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Re: Proposed Text for Section 1.3 (was Re: Meeting tomorrow)

From: Charles McCathieNevile <charles@w3.org>
Date: Wed, 24 Nov 1999 23:24:33 -0500 (EST)
To: Bruce_Roberts@lotus.com
cc: "Gregory J. Rosmaita" <unagi69@concentric.net>, w3c-wai-au@w3.org
Message-ID: <Pine.LNX.4.20.9911242229110.11307-100000@tux.w3.org>
Fulfilling the action item Ian and I took from the meeting, I have a 
suggestion to do three things:

One is to link to the conformance reviews we have done (and do some more of
them), in the conformance section of the document, in place of the current
examples (incidentally, I am curious as to whether we should be producing a
logo or not. I am inclined not to, but I would like to hear if people think
it is useful). 

The second is to try and give a general idea of the "state of the art" on
that page - both in terms of the best there is and some idea of how
accessible the average tool is. 

The third is to add something like the following language to the introduction
of the guidelines, in the same paragraph as we explain the techniques:

Since this document is intended to be a stable set of guidelines, and we
expect the accessibility of tools to change over the life of the document,
the working group has a page which describes the conformance of various tools
at XXX.

This approach relies on some periodic testing of tools, or on developers
testing and providing the results, which means a commitment of resources.

More general thoughts:

I think it is not appropriate for an international organisation to write
standards around a particular understanding of a small piece of US law - at
the end of the day it is the responsibility of anyone doing purchasing, from
a little school in Greenland to the United Nations, to determine what best
meets their needs and frame their policy accordingly. If we can give them
concrete information such as the conformance evaluations they will be better
able to do that, but sweeping statements that the guidelines are not
appropriate for use by regulatory bodies risk being misunderstood as a
statement that the guidelines do not describe what is needed to make a tool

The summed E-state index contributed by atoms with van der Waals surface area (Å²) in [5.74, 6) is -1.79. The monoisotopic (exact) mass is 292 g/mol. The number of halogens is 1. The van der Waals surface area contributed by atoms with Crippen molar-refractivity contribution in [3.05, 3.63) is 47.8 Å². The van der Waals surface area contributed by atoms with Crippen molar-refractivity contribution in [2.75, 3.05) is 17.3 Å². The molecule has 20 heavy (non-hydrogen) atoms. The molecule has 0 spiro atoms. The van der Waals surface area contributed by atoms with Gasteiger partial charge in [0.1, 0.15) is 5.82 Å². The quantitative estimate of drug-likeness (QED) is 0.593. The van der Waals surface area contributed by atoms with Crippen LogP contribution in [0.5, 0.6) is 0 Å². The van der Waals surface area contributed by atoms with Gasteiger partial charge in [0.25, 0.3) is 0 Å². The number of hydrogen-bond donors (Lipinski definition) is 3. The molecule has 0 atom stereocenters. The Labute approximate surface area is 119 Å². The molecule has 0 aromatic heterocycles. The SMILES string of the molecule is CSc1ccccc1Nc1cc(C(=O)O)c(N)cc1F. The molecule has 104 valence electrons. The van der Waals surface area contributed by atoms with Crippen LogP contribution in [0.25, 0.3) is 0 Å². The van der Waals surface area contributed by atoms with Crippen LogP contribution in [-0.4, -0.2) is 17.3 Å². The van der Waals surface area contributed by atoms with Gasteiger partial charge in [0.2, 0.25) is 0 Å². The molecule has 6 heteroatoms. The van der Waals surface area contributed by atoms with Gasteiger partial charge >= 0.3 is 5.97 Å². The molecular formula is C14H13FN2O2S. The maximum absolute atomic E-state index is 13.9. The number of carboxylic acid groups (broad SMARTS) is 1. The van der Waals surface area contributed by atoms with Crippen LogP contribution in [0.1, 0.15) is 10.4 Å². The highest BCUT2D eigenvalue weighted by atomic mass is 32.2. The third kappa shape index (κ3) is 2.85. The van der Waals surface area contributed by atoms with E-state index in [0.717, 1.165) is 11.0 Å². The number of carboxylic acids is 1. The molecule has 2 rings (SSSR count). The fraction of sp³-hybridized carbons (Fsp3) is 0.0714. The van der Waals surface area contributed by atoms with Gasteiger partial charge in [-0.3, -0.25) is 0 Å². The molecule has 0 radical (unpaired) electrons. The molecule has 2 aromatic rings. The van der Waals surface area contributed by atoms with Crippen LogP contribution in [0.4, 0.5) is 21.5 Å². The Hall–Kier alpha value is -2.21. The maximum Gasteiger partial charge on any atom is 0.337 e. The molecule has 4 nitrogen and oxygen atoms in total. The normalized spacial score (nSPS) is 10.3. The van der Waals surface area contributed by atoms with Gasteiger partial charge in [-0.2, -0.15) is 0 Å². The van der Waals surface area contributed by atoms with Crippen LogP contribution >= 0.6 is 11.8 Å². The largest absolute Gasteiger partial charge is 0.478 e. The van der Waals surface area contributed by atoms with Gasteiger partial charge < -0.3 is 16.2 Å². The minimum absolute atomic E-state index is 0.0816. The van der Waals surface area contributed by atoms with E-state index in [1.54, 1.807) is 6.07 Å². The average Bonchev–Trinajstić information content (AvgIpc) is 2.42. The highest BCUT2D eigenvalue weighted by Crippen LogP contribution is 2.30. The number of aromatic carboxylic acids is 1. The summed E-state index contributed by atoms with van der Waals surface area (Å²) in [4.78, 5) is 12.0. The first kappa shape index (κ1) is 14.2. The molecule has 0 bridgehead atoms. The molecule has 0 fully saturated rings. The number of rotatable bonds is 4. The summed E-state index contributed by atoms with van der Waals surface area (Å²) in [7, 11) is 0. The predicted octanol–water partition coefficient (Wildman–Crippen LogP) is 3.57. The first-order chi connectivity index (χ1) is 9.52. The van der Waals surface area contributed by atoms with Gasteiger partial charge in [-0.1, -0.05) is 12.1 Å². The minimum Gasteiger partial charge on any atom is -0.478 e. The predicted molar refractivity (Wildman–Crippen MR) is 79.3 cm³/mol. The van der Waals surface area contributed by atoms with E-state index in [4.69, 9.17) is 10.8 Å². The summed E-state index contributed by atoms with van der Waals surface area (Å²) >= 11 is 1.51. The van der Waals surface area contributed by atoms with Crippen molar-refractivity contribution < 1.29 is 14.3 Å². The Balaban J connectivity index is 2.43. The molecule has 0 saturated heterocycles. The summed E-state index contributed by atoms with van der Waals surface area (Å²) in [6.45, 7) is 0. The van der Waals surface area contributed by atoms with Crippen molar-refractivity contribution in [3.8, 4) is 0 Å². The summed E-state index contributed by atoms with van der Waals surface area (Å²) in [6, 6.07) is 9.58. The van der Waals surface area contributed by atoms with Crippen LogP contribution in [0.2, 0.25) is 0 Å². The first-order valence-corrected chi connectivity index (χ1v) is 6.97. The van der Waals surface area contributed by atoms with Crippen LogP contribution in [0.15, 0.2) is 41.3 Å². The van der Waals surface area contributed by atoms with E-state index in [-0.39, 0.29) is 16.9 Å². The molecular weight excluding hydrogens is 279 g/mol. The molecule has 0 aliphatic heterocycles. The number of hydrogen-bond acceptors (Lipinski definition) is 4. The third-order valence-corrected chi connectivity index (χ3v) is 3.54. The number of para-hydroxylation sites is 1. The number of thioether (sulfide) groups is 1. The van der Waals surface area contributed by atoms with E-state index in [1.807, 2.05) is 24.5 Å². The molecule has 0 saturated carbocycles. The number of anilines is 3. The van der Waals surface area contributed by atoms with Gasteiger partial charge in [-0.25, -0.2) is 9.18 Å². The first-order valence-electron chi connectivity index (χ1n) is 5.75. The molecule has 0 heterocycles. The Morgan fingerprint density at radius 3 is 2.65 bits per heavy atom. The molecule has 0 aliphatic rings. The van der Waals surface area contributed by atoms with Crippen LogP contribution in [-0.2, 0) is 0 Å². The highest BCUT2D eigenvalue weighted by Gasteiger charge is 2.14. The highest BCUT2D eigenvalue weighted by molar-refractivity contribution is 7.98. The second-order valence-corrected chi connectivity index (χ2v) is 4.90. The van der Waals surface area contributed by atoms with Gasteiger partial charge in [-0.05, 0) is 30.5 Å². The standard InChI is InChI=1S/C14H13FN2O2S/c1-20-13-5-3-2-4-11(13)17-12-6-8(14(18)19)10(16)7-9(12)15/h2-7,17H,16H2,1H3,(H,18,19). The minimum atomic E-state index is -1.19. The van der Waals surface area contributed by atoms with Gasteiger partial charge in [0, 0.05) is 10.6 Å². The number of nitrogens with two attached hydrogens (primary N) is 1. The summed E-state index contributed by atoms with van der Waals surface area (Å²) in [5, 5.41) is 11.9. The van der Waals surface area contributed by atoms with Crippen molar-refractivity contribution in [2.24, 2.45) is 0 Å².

meet the goals which are set out in our current priority section, and
explained in our introduction. As I said in the meeting today, there is a
world of difference between a responsible and intelligent reference to the
guidelines and an ill-considered use of them, but the Working Group is not
making the decision to reference - we are chartered to produce a
specification which enables responsible and intelligent use.

I think the key is to provide the starting point in a way that means we
provide as much information as possible, while recogninsing that the working
grup is not a policy-making body.

Charles McCN

On Thu, 25 Nov 1999 Bruce_Roberts@lotus.com wrote:

       My understanding from Phill Jenkins and Judy Brewer is that a U.S.
  government section 508 working group is planning on requiring web tools to
  be level AA compliant according to this ATAG document to be approved for
  purchase when under U.S. government contract.  This will go into effect
  sometime in 2000.  I believe (someone correct if I'm wrong, please) that
  there won't be many, or possibly any non-trivial tools available by then at
  that level of compliance.  Judy Brewer originally suggested this caveat as
  a way to make clear that the ATAG document is meant to be used to compare
  authoring tools, not as a way to "rule out" tools from purchase.
       I'm sure my wording is not the best, but can be used as a starting
  -- Bruce
  "Gregory J. Rosmaita" <unagi69@concentric.net> on 11/24/99 12:30:19 PM
  To:   Bruce_Roberts@lotus.com
  cc:   Authoring Tools Guidelines List <w3c-wai-au@w3.org>
  Subject:  Proposed Text for Section 1.3 (was Re: Meeting tomorrow)
  aloha, bruce!
  could you please clarify your request,
  1) Add text to section 1.3 that states something like:  "this document is
  meant to provide direction for tool vendors and, given the state of
  authoring tools currently, should not be used by regulatory bodies to
  specify conformance levels until appropriate".
  why do you consider this caveat necessary?  what is to be gained by its
  insertion into ATAG?
  why should ATAG be tied to such a time-dependency, when its contents have
  been carefully crafted so as to be as time-independent as possible?
  why is it quote inappropriate unquote?  when will it become quote
  appropriate unquote for a regulatory body to specify conformance levels
  based on the ATAG?
  good luck with the move -- i know from recent personal experience how
  trying a move can be!
  He that lives on Hope, dies farting
       -- Benjamin Franklin, Poor Richard's Almanack, 1763
  Gregory J. Rosmaita <unagi69@concentric.net>
     WebMaster and Minister of Propaganda, VICUG NYC

--Charles McCathieNevile            mailto:charles@w3.org
phone: +1 617 258 0992   http://www.w3.org/People/Charles
W3C Web Accessibility Initiative    http://www.w3.org/WAI
MIT/LCS  -  545 Technology sq., Cambridge MA, 02139,  USA
Received on Wednesday, 24 November 1999 23:24:38 UTC

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